Turkmenistan begins the construction of a gas pipeline to Pakistan and India

On 13 December, Turkmenistan inaugurated the construction of the TAPI gas pipeline on its territory. It is intended to run from the Turkmen city of Mary via Afghanistan (Kandahar and Herat) to Pakistan and India. It will be around 1800 km in length and has a planned capacity of 33 bcm per year; work on it is to be completed by December 2019. The consortium building the pipeline includes Afghan Gas Enterprise, Inter State Gas Systems (Pakistan) and GAIL (India), under the leadership of Turkmengaz. According to media reports, this consortium is in talks to include Dragon Oil, controlled by the government of the United Arab Emirates, which works in oil and gas fields in Turkmenistan. The pipeline’s resource base is to be the gas extracted from the third development phase of the Galkynysh field; Turkmenistan has also signed a framework agreement with a consortium of Japanese companies. The British company Penspen has drawn up a feasibility study which estimates the cost of building the pipeline at US$10 billion. The project has been initiated thanks to the involvement of the Asian Development Bank (ADB), which helped the parties to reach an agreement, and has also financed the technical work.



  • Turkmenistan’s decision to start work on the TAPI is a product of its failure to diversify its natural gas exports. After Russia reduced its imports of Turkmen gas (2009), and in connection with the uncertain prospects for future supplies, Ashkhabad has increasingly come to depend on oil exports to China. From Turkmenistan’s perspective, its second-largest gas customer Iran does not represent an alternative market, as it has its own resources, and has taken a firm stance regarding the price of imported Turkmen gas. There are no prospects for a launch of deliveries to the Southern Gas Corridor (which runs through the Southern Caucasus to Europe) due to Russia’s resistance to the construction of the Trans-Caspian gas pipeline. A sense of closure and Turkmenistan’s growing dependence on China has pushed Ashkhabad to work on the TAPI.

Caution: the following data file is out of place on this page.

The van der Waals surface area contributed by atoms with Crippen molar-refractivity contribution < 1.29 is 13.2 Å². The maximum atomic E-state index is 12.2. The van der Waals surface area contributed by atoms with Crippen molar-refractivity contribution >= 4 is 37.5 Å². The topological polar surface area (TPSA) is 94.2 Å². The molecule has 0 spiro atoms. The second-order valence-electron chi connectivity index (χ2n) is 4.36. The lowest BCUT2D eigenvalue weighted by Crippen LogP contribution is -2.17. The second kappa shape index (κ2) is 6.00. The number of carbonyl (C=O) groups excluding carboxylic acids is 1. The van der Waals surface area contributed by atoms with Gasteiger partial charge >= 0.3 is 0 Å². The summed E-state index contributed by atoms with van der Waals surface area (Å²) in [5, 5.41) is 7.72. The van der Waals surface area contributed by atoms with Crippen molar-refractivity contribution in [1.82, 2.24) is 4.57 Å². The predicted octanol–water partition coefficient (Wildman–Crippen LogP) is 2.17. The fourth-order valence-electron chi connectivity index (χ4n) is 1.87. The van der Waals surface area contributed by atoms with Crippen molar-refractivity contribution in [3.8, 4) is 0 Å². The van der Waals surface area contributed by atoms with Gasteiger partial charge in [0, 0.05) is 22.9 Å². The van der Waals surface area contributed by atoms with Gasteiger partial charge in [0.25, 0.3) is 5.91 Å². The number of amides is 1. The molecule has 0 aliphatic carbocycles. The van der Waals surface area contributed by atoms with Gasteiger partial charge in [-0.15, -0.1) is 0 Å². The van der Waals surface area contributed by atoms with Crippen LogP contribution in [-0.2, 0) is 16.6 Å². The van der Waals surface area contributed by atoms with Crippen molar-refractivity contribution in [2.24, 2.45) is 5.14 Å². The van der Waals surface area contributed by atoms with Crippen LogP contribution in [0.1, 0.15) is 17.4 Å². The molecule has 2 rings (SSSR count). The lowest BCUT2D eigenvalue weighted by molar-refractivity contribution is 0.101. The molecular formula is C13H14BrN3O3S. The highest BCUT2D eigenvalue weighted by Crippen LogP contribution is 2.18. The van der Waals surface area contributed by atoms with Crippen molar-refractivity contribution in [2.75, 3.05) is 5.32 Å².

• Despite the inauguration of the construction work, the prospects for the project remain unclear. One important problem is the chaos in Afghanistan, particularly the unfavourable situation in the security sphere. The project’s fate will be decided by Turkmenistan’s ability to come to an agreement with (in effect, by buying off) the various armed groups in the country. The question of how the investment will be financed remains unresolved; it will be essential to obtain foreign loans. It is possible that financial support for the TAPI may come from the ADB, in which Japan has the largest share. Due to the hostility between Pakistan and India, it is also not a foregone conclusion that the project can be fully implemented by these two countries.
  • In the regional dimension, the construction of this pipeline would have a stabilising effect on the situation in Afghanistan (jobs, income for the national budget), and would represent another area of activity by Turkmenistan, which is already exporting electricity to Afghanistan and building a railway infrastructure. At the same time, the new pipeline would fit in with the geopolitical interests of the US, which is interested in the greater emancipation of the Central Asian countries from Russia and China, and has supported the construction of the TAPI for years. This project would also strike at the interests of Iran, which has long promoted a competing project for a pipeline to Pakistan and India.